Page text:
I'm happy to notice a few things;

  • Getting HHVM to work with Drupal was a piece of cake, took 2 minutes (modify configs, set socket, done).
  • Getting HHVM running on CentOS was a piece of cake, thanks to the hop5 repository. Dependencies were all working.
  • Even the difference between PHP 5.4 and 5.5 is very noticeable (2x performance).
  • Difference between PHP 5.4 and HHVM is huge, between PHP 5.5 and HHVM it's starting to get closer

The future is bright for PHP! When I have a chance, I'll try to give PHP-NG a go, as it's claimed to be even faster than HHVM.



Hi! My name is Mattias Geniar. I'm a Support Manager at Nucleus Hosting in Belgium, a general web geek, public speaker and podcaster. Currently working on DNS Spy. Follow me on Twitter as @mattiasgeniar.

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Comments

Ali Asif Friday, August 8, 2014 at 14:01 (permalink)

Hi,
Really nice comparison , I was looking for something similar from many days. By the way do you have any plan to do performance comparison of php application with node.js application.

Reply


    Mattias Geniar Friday, August 8, 2014 at 14:42 (permalink)

    Since there’s no way to correctly compare PHP vs NodeJS (you can’t load a Drupal app that works in PHP into NodeJS), I don’t see a point in comparing both languages.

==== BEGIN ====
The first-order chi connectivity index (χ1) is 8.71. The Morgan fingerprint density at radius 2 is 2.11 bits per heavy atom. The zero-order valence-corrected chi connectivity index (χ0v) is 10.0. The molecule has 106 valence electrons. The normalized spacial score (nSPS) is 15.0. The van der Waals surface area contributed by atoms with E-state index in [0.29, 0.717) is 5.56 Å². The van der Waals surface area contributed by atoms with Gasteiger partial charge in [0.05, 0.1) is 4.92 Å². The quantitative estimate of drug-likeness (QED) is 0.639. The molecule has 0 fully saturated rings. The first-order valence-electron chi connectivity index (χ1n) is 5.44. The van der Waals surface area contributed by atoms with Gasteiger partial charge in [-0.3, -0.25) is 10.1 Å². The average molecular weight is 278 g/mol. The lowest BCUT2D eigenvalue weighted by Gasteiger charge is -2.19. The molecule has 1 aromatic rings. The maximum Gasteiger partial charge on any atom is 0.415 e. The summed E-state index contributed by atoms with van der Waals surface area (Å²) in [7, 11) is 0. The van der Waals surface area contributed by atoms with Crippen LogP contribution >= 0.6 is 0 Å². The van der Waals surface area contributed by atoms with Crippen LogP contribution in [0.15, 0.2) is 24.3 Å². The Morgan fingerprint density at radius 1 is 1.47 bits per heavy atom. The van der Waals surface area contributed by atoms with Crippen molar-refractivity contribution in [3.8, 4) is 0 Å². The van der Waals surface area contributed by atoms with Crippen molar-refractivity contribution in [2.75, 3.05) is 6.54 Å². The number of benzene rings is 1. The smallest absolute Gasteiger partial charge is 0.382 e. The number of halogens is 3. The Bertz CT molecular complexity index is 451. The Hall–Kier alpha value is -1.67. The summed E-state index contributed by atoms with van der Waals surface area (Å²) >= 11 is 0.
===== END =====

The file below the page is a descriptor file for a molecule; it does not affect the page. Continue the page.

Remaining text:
I do plan to test PHP 5.6 (or “php-ng”) in the future.

    Reply


sam Thursday, August 28, 2014 at 14:49 (permalink)

Is fph-fpm with opcache?

Reply


Amol Rajoba Friday, October 3, 2014 at 17:24 (permalink)

During test in PHP 5.4 APC’s apc.stat should have been off for performace gain

Reply


windy Saturday, November 8, 2014 at 15:26 (permalink)

Is php5.5’s opcache per php-fpm master process or per php-fpm pool? If you have different pools for different users but one master process is that a security risk because of the shared opcache?

Reply


    Mattias Geniar Thursday, April 30, 2015 at 13:07 (permalink)

    The opcache is per fpm master, not per pool.

    So yes, having multiple pools use the same master process is potentially a security risk. Mostly, it’s a performance hit, though.

    I’ve described an alternative approach to that problem in my A Better Way to Run PHP-FPM post.

    Reply


Janio Sarmento Wednesday, April 29, 2015 at 17:35 (permalink)

Hello,

Would you allow me to use your graph to illustrate a section in my site, with a link for this post?

Reply


Luca Gervasi Monday, October 5, 2015 at 11:31 (permalink)

Good points!
I think you should create a real world scenario using real logs. I think there is no point using a single page to benchmark as you are really stressing APC or other OPCache methods.
I suggest you to use jmeter to replay this wordpress installation navigation. This way you could have enough variability both in requests and rate to have a real hhvm/fpm stress.
Moreover, you should also consider including mod_php + apache, as it is very good and not so “legacy” to be ignored.

Good work, keep up!

Reply